Still laying supine on the floor, rest your fingertips on your lower belly (below your navel) and have your puppeteer lift your feet off the floor. Set your knees over your hip joints (so your thighs are perpendicular to the floor and your heels hang down by your buttocks) and hold this position for a minute or so. Your belly should be firm (neither rock hard nor squishy) and relatively flat (not mounded up), your lumbar spine in its natural, gentle arch.
Slowly lower and raise your bent legs. Your puppeteer may pull with more effort than before. As she goes about her business, mind your lower belly and back. Keep the surface of your belly relatively soft and maintain the natural arch in your lower back. Try not to disturb them with your leg movements. If you feel strain in your low back, protect it by swinging your legs only a few inches through the arc. Continue for a minute or so, then, on an exhalation, release your feet to the floor and rest for a minute.
All Together Now
Now try the full pose, with both legs. You can practice UPP with or without support. If the previous exercise was difficult, use the support of a wall. Lie on your back with your buttocks about 12 to 18 inches from the wall. Exhale, lift your feet, and bring your knees over your hips. Inhale and straighten your knees so your legs are perpendicular to the floor. Separate your feet about 12 inches, inwardly rotate your thighs (so that your big toes are closer to each other than the heels are), press through the backs of your heels, then squeeze your legs together. Exhale and lower your legs until your heels touch the wall. Inhale, then exhale as you bring your legs back to perpendicular.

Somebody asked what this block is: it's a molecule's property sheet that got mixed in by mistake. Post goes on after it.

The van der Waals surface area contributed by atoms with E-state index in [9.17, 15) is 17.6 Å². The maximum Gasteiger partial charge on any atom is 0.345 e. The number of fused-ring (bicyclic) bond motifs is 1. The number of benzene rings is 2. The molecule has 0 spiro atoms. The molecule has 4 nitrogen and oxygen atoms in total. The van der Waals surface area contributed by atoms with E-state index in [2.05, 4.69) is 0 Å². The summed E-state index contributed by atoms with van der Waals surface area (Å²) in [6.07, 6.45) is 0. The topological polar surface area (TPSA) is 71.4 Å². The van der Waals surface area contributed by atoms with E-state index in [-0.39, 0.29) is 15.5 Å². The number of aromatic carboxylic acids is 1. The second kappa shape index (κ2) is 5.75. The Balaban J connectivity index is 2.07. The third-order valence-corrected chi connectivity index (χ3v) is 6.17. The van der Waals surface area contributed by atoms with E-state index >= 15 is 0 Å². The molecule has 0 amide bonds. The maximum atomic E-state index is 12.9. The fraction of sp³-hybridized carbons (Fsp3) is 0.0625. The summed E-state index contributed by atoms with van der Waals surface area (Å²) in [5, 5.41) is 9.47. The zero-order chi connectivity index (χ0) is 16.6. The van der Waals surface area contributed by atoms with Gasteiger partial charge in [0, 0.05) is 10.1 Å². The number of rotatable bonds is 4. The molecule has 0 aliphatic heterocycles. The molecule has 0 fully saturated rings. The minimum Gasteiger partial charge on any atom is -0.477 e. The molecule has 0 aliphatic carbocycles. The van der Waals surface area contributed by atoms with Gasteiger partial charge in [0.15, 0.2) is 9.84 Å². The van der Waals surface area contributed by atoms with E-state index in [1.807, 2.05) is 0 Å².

Take a moment to assess how close to the wall you need to be. Edge back until you find a spot that feels like a challenge but not a strain. Measure your preferred distance from the wall so you know where to plunk yourself down the next time you practice UPP. Four to six repetitions is a reasonable start, and 12 to 15 repetitions a worthwhile goal. Over time, gradually back away from the wall until that wonderful day when you can go into the pose without any support.
The second approach to UPP is to do it unsupported, which I suspect a lot of enthusiastic male readers will attempt even though they shouldn't. Lower your legs until your abdominals and back start to howl, at which point you should immediately swing your legs back to vertical (bending your knees if needed); or until your heels are 3 or 4 inches away from the floor, at which point you should exhale smoothly and bring your legs back to vertical. Maintain the inner rotation of your thighs and the active push through the backs of your heels.
Gradually build toward a dozen or more repetitions. You're ready to increase the number when your jaw, tongue, eyes, and back of your neck are relaxed in the pose. When you can swing your legs through a full arc smoothly without locking or gripping the psoas, or holding your breath, you can add more.
It's easier to do this exercise if you press your palms and arms down against the floor alongside your torso. For a greater challenge, reach your arms overhead along the floor, with your palms facing up. You can also weigh your hands and wrists down with a sandbag.
UPP is great for strengthening the psoas, improving posture, and firming belly bulges. It also teaches you to "root" your legs energetically. When your movements are initiated from the spine, you'll feel more stable. And you'll find that UPP is great preparation as you take on more exciting yoga challenges.
Contributing editor Richard Rosen lives and teaches yoga in Northern California.